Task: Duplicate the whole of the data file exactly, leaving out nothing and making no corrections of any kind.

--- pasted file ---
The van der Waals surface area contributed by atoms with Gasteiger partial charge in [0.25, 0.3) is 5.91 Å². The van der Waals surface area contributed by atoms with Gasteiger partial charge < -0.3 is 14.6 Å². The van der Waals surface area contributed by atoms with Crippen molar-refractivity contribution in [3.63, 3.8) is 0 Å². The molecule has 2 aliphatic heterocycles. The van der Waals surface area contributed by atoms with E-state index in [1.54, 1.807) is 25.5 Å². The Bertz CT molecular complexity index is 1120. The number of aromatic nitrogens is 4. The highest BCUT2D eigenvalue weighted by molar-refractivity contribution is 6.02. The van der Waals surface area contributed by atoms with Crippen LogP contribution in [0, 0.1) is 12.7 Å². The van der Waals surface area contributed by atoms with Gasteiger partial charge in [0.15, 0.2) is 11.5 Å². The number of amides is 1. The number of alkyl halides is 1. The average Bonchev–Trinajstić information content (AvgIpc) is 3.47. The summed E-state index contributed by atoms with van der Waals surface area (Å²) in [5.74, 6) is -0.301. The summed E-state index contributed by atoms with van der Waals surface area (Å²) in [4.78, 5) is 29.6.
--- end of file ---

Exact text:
The van der Waals surface area contributed by atoms with Gasteiger partial charge in [0.25, 0.3) is 5.91 Å². The van der Waals surface area contributed by atoms with Gasteiger partial charge < -0.3 is 14.6 Å². The van der Waals surface area contributed by atoms with Crippen molar-refractivity contribution in [3.63, 3.8) is 0 Å². The molecule has 2 aliphatic heterocycles. The van der Waals surface area contributed by atoms with E-state index in [1.54, 1.807) is 25.5 Å². The Bertz CT molecular complexity index is 1120. The number of aromatic nitrogens is 4. The highest BCUT2D eigenvalue weighted by molar-refractivity contribution is 6.02. The van der Waals surface area contributed by atoms with Crippen LogP contribution in [0, 0.1) is 12.7 Å². The van der Waals surface area contributed by atoms with Gasteiger partial charge in [0.15, 0.2) is 11.5 Å². The number of amides is 1. The number of alkyl halides is 1. The average Bonchev–Trinajstić information content (AvgIpc) is 3.47. The summed E-state index contributed by atoms with van der Waals surface area (Å²) in [5.74, 6) is -0.301. The summed E-state index contributed by atoms with van der Waals surface area (Å²) in [4.78, 5) is 29.6.